Topological order refers to long-range-entangled phases of matter that cannot be smoothly deformed into ordinary phases characterized by Landau’s symmetry breaking theory. A large number of topological orders are described and classified by topological quantum field theory and unitary modular tensor category theory [or unitary braided fusion category], the latter of which describes the rules governing the fusion and braiding process of topological excitations (anyons).
What is not clear to me is whether or not all of these phases are realizable in microscopic systems with local interactions, i.e. does there always exist a locally interacting Hamiltonian that have ground states and low energy excitations described by these macroscopic theories (TQFT and UMTC/UBFC)? The string-net models answer this question affirmatively for the case of "doubled topological order", but that is just a small subclass of topological order, and the answer for the general case is still missing.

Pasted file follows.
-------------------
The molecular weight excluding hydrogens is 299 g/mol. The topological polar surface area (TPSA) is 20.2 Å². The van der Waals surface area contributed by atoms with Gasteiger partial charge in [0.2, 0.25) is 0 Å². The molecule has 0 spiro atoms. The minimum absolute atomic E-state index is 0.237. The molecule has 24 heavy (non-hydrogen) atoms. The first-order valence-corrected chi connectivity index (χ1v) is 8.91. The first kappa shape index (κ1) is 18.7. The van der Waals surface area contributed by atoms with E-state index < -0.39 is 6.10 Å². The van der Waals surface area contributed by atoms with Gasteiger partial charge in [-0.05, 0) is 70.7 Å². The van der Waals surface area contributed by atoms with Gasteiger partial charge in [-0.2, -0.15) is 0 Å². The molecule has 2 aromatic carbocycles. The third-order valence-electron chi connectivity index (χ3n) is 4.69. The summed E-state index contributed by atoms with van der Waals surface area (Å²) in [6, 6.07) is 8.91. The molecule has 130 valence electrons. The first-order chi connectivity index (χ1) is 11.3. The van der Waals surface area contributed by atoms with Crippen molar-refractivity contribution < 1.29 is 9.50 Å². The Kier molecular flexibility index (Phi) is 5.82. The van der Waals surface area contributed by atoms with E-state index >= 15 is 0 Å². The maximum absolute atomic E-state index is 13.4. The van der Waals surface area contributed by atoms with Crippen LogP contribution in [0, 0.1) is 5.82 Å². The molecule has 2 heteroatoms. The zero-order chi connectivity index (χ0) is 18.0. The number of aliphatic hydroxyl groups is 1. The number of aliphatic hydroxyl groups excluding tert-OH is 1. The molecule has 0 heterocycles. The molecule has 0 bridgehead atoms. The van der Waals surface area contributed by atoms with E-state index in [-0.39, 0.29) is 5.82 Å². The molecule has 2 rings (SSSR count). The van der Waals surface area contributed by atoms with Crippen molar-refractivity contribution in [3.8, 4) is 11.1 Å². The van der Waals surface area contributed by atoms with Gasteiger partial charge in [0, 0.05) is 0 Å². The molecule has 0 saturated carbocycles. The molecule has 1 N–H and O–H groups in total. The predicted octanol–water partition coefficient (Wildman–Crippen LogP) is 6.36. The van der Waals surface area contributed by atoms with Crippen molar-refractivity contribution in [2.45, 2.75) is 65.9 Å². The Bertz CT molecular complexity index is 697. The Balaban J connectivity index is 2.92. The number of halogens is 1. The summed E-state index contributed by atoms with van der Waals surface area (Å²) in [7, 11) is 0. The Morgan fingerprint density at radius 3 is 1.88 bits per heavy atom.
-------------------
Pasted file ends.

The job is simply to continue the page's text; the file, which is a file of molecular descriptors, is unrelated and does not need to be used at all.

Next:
[As a useful comparison with symmetry-breaking phases, UMTC or UBFC takes the role of group theory, while TQFT plays the role of some kind of effective field theory like Landau-Ginzberg. But to establish their existence, seems that we are still missing a microscopic Hamiltonian]
In particular, I want to ask: is there an example of an important topological order consistently described by TQFT or UMTC but not yet known to be microscopically realizable?